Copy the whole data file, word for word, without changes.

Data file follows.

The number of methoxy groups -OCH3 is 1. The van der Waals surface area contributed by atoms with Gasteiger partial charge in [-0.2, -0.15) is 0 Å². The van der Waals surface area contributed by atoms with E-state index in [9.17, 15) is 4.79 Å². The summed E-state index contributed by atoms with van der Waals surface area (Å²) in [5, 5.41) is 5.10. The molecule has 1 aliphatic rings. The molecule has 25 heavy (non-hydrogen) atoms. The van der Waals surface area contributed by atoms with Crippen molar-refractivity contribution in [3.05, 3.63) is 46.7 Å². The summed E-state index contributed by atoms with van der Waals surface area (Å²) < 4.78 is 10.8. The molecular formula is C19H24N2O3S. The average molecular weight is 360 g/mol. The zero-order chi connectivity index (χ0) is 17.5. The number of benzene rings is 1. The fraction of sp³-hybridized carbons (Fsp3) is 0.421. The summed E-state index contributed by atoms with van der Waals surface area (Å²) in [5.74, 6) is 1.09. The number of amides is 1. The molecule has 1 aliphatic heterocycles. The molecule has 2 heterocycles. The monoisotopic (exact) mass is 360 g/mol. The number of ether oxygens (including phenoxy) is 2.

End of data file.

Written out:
The number of methoxy groups -OCH3 is 1. The van der Waals surface area contributed by atoms with Gasteiger partial charge in [-0.2, -0.15) is 0 Å². The van der Waals surface area contributed by atoms with E-state index in [9.17, 15) is 4.79 Å². The summed E-state index contributed by atoms with van der Waals surface area (Å²) in [5, 5.41) is 5.10. The molecule has 1 aliphatic rings. The molecule has 25 heavy (non-hydrogen) atoms. The van der Waals surface area contributed by atoms with Crippen molar-refractivity contribution in [3.05, 3.63) is 46.7 Å². The summed E-state index contributed by atoms with van der Waals surface area (Å²) < 4.78 is 10.8. The molecular formula is C19H24N2O3S. The average molecular weight is 360 g/mol. The zero-order chi connectivity index (χ0) is 17.5. The number of benzene rings is 1. The fraction of sp³-hybridized carbons (Fsp3) is 0.421. The summed E-state index contributed by atoms with van der Waals surface area (Å²) in [5.74, 6) is 1.09. The number of amides is 1. The molecule has 1 aliphatic heterocycles. The molecule has 2 heterocycles. The monoisotopic (exact) mass is 360 g/mol. The number of ether oxygens (including phenoxy) is 2.